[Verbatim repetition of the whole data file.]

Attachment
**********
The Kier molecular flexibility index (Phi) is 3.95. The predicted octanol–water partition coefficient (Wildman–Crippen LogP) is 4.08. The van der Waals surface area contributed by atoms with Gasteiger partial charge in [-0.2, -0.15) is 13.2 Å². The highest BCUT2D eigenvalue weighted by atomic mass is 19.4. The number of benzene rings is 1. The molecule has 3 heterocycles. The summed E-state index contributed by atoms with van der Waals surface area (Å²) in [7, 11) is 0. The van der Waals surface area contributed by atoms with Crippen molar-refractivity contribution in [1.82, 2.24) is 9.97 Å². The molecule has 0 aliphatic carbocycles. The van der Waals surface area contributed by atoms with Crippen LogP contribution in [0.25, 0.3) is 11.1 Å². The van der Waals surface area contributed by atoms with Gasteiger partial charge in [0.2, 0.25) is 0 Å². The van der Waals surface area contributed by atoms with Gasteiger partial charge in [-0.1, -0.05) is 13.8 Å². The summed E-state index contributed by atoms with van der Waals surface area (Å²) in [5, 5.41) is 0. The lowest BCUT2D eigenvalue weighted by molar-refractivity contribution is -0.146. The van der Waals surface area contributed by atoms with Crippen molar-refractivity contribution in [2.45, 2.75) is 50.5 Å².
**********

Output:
The Kier molecular flexibility index (Phi) is 3.95. The predicted octanol–water partition coefficient (Wildman–Crippen LogP) is 4.08. The van der Waals surface area contributed by atoms with Gasteiger partial charge in [-0.2, -0.15) is 13.2 Å². The highest BCUT2D eigenvalue weighted by atomic mass is 19.4. The number of benzene rings is 1. The molecule has 3 heterocycles. The summed E-state index contributed by atoms with van der Waals surface area (Å²) in [7, 11) is 0. The van der Waals surface area contributed by atoms with Crippen molar-refractivity contribution in [1.82, 2.24) is 9.97 Å². The molecule has 0 aliphatic carbocycles. The van der Waals surface area contributed by atoms with Crippen LogP contribution in [0.25, 0.3) is 11.1 Å². The van der Waals surface area contributed by atoms with Gasteiger partial charge in [0.2, 0.25) is 0 Å². The van der Waals surface area contributed by atoms with Gasteiger partial charge in [-0.1, -0.05) is 13.8 Å². The summed E-state index contributed by atoms with van der Waals surface area (Å²) in [5, 5.41) is 0. The lowest BCUT2D eigenvalue weighted by molar-refractivity contribution is -0.146. The van der Waals surface area contributed by atoms with Crippen molar-refractivity contribution in [2.45, 2.75) is 50.5 Å².